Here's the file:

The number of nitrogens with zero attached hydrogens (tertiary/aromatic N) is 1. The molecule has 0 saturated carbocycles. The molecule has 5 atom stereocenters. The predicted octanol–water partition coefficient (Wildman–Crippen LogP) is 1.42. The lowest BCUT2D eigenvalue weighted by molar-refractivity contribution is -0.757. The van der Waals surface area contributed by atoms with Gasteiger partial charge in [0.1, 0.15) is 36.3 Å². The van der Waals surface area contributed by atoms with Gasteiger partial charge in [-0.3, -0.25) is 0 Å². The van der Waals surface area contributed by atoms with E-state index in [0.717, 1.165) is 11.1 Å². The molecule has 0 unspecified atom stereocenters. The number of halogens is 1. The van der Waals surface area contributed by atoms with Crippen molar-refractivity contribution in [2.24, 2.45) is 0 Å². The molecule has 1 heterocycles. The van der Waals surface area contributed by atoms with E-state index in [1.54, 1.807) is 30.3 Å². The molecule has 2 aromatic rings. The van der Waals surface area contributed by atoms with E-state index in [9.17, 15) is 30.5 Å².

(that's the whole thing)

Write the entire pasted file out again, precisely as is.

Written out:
The number of nitrogens with zero attached hydrogens (tertiary/aromatic N) is 1. The molecule has 0 saturated carbocycles. The molecule has 5 atom stereocenters. The predicted octanol–water partition coefficient (Wildman–Crippen LogP) is 1.42. The lowest BCUT2D eigenvalue weighted by molar-refractivity contribution is -0.757. The van der Waals surface area contributed by atoms with Gasteiger partial charge in [0.1, 0.15) is 36.3 Å². The van der Waals surface area contributed by atoms with Gasteiger partial charge in [-0.3, -0.25) is 0 Å². The van der Waals surface area contributed by atoms with E-state index in [0.717, 1.165) is 11.1 Å². The molecule has 0 unspecified atom stereocenters. The number of halogens is 1. The van der Waals surface area contributed by atoms with Crippen molar-refractivity contribution in [2.24, 2.45) is 0 Å². The molecule has 1 heterocycles. The van der Waals surface area contributed by atoms with E-state index in [1.54, 1.807) is 30.3 Å². The molecule has 2 aromatic rings. The van der Waals surface area contributed by atoms with E-state index in [9.17, 15) is 30.5 Å².